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Radio Bristol Songwriters: Martha Scanlan
May 14, 2016 @ 7:00 pm - 9:00 pm
Radio Bristol Songwriters is a showcase of artists as lyrical storytellers. Radio Bristol is proud to welcome former Reeltime Traveler and Tennessee native Martha Scanlan to the stage for this inaugural Radio Bristol Songwriters event. A master of her craft, Scanlan’s work has been described as powerful, haunting, and comforting all at the same time.
Location: The Birthplace of Country Music Museum
Doors open at 6:30 p.m.
Tickets are $25
About the Artist:
Martha Scanlan’s long-awaited third release, The Shape Of Things Gone Missing, The Shape Of Things To Come, is already being heralded as her best work yet. Given the beloved status of her first two records, that’s a tall order to fill.
Her first solo album, The West Was Burning, featuring production by gifted multi-instrumentalist Dirk Powell and spirited performances by Levon Helm (of The Band) and Amy Helm, was met with critical acclaim:
“A revelation, an instant classic and one of those rare albums that defies genre and generation. Scanlan evokes western landscapes as effectively as Georgia O’Keefe did on canvass.” – Dirty Linen
Martha Scanlan first gained national recognition for her songwriting at the prestigious Chris Austin songwriting contest at Merlefest in 2004, where she won awards in two categories. With the Reeltime Travelers, she was featured on the soundtrack for the film Cold Mountain, produced by Grammy Award-winner T-Bone Burnett. Since then she has collaborated and shared the stage with a variety of roots musicians including Alison Krauss, Emmylou Harris, Levon Helm, Ollabelle, Black Prairie, Ralph Stanley and Norman and Nancy Blake. Her song “Little Bird Of Heaven,” was the centerpiece of celebrated American novelist Joyce Carol Oates’ book by the same name.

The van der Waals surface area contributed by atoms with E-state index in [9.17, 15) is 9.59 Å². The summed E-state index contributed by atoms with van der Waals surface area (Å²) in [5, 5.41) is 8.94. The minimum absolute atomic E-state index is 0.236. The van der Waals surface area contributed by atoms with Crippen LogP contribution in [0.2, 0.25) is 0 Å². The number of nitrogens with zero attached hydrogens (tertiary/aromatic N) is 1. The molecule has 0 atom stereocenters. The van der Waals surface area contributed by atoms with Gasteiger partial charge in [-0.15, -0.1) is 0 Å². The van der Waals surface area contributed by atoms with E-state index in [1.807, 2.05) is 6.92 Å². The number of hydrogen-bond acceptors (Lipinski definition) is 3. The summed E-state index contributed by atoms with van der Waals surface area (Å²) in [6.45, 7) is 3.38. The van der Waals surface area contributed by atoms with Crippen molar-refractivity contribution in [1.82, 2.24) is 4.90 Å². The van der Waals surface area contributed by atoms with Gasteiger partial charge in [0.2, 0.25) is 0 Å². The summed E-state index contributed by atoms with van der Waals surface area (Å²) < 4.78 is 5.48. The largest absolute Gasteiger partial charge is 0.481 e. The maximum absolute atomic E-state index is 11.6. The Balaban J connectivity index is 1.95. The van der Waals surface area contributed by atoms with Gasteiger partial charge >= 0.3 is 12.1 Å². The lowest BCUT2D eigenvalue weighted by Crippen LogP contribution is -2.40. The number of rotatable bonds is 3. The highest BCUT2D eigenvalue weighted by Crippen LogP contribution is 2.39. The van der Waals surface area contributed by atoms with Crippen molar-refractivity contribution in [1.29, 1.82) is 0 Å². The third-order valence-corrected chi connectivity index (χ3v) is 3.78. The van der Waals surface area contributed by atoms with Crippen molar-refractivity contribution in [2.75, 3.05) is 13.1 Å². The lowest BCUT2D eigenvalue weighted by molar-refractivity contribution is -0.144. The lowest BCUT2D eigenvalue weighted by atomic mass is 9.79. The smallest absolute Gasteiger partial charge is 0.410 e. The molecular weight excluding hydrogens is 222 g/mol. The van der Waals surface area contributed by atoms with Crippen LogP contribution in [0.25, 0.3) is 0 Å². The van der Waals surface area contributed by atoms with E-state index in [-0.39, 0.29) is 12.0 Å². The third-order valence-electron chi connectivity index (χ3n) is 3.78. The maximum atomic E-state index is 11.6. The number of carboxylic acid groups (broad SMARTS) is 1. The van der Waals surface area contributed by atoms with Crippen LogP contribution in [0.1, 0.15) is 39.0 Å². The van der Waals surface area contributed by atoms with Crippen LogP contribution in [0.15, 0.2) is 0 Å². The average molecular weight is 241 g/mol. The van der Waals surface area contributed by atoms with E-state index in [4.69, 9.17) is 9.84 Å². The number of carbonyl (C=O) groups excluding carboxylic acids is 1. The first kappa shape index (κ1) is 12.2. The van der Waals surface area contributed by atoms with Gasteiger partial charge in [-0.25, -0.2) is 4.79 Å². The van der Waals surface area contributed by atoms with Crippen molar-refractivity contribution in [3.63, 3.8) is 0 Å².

The Shape Of Things Gone Missing, The Shape Of Things To Come is the result of a relative hiatus from the road; five years spent immersed in working and living on a 120 year-old small family cattle ranch in a remote corner of Southeastern Montana. Tongue River Stories was recorded on location there four years ago.
“I thought I was stepping back from music and writing,” says Scanlan, “but when these songs came together I realized that I have been writing them all along. There’s a beautiful congruence in music and working with cattle and horses- it’s all about the flow, finding the current in things. I was curious about how that would translate in the studio, how the landscape would come through.”
She couldn’t have found better company for such an endeavor; producer and long time musical collaborator Jon Neufeld brought fellow members of Black Prairie and the Decemberists, Dolorean and Amy Helm together into the studio for four short days. The record was mixed and mastered within ten.
“We wanted it to be a live, improvisational and collaborative process, to really let the current of the songs be the guide.” The result is stunning.
The gift of a great storyteller is the bringing of the listener into the story, and the story into the listener. It’s not just the words of the songs that provide that rare lasting transformative alchemy that has become so characteristic of Martha Scanlan’s work, and earned her the small loyal cult following that seems to be steadily growing. It’s the space between the words, the current of things, the sound of the place itself.
Recorded at Type Foundry Studios in Portland, Oregon, The Shape Of Things Gone Missing, The Shape Of Things To Come was released in April 2015.